Tuesday, December 1, 2009

The Dreaded Synopsis-- The Most Underutilized Tool in the Box

So I've got the complete rewrite of EVANGELINE finished and I'm ready and raring to go on my second draft of Mara's story. First thing I'm going to do is write a synopsis.

I can hear the groans through cyberspace now. (And apparently time, too, since none of you have read this as I'm still writing it, but I'm just cool like dat.)

Why write a synopsis now, you say, before the final draft? Things might change, you say.


At this stage I use the synopsis to remind myself of the plot without actually having to read the story again. This helps keep me from packing extraneous information into the synopsis. There might be some details I've forgotten, but that's for the best. It's probably minor subplot, which has no place in my short synopsis. It also helps me keep the story a little fresher in my mind for once I actually start reading through and line editing.

As I write the synopsis, a scrawling, scribbled-out, longhand mess at first, the story slowly becomes clear in my mind. And, if I find I do want to change something, the synopsis is the best place to plan such revisions, especially if they lead to other major changes down the road.

Without actually making any changes to your manuscript, you can use the synopsis and save a lot of time in the long run if you are already thinking of making major changes to the plot. Usually once I have the plot the way I like it, my short synopsis is finished. Even after all my revisions to EVANGELINE, the synopsis I made after the first draft was finished still applies. I made changes in style and hopefully refined the narrative and dialogue, and I even added and deleted some minor subplots, but none of those changes affected the major plot arc.

Since wriitng a one page synopsis is the most difficult for me, that's the length I eventually strive for, but when I first start the process, it's more like three pages. Whatever length works for you is fine, but I think over five pages means you might be focusing a bit too much on subplots. In this case, you should ask yourself why that is. Should one of the minor subplots become a more major one?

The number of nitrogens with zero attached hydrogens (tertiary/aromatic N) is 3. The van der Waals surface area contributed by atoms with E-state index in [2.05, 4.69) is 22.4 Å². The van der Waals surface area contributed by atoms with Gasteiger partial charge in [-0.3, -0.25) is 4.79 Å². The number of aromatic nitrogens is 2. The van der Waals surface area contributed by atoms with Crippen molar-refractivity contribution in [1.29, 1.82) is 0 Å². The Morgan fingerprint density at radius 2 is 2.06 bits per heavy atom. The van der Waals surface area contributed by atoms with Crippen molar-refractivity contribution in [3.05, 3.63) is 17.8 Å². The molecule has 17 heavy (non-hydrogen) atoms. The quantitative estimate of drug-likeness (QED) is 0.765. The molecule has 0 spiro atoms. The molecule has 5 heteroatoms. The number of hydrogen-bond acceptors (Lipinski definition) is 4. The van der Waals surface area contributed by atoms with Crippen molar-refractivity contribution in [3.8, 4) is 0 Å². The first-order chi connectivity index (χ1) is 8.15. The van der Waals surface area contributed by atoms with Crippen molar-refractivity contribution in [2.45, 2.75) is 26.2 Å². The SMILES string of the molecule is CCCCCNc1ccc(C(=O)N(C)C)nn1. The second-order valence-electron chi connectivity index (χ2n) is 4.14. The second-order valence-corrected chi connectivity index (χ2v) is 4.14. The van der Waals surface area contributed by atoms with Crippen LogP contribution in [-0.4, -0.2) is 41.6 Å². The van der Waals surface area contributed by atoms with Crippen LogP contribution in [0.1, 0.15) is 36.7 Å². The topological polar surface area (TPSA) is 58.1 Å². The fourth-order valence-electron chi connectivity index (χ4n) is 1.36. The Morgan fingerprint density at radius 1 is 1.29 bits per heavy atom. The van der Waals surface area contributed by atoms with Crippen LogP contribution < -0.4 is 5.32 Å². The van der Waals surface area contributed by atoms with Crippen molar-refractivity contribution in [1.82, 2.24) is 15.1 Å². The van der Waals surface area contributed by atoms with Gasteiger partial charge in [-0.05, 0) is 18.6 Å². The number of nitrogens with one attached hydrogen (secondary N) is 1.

The other great thing about crafting a synopsis before you read the story again is that you're still so excited about your novel. The story still feels alive and new and full of potential. The synopsis is all about potential, about seeking it out and playing around with possiblities.

Why not make your synopsis work for you instead of slaving over it? Especially when you are on the verge of querying, trying to craft a query letter at the same time and having the query sound too much like a synopsis.

I'm really looking forward to working on my second draft, but before I dive in head first, I want to be prepared, armed to the teeth and writing with a purpose.

The synopsis is an indispensible tool. Make it work for you!


Voidwalker said...

I tend to come up with an idea and start with a synopsis. It helps give me a kind of road map to follow when I'm writing. True, the story changes as I write it, but I can altar the synopsis as needed. I'm spending time on Query Shark and Query Ninja to get some good ideas of query letters which is just a formal synopsis anyway.

Abby Annis said...

You are cool like dat. You're like a superhero. Powers like that have to be useful for something. :) Did I use like enough times?

You're right. I do dread the synopsis, though I'm okay with my latest version. It just seems to boil the story down to a skeleton version and it's SO boring. I guess that's probably my problem and has something do with my execution, but I'm still going to whine about it. :P

Glad you got your rewrite done on Evangeline. Good luck with your revisions on The Untitled One. :)

Shannon O'Donnell said...

That's some solid logic - I like it! I think I'll stick with my picture and early chapter books. ;-)

Tere Kirkland said...

V- those are some great resources. I was thinking of putting some links to synopsis writing tips, but I thought it might be counterproductive.

LOL, Abby, the Untitled One, I like that! I'm trying to make synopsis writing less of a chore, but I still don't necessarily enjoy it... Not even when I reward myself with a new silk blouse afterward like I did yesterday. ;)

Shannon- I've tried my hand at picture and early chapter books, and I am no good at them, so I applaud you for your talent! Kudos.

Stephanie Thornton said...

You're a genius! I'm going to remember that for my next book- I just finished my synopsis last week. It took a lot of revising and critiquing by a friend who hasn't read the book, but I think it's good now.

Thanks for stopping by my blog!

Tere Kirkland said...

Genius, huh? I like the sound of that!

But seriously, it's been working pretty well for me so far.

Stephanie Perkins said...

My favorite thing about doing a synopsis early? By the time you actually NEED it, you have a beautiful head start! There's none of that blandness that comes with a fresh synopsis. (And agents and editors definitely like a synopsis with style!)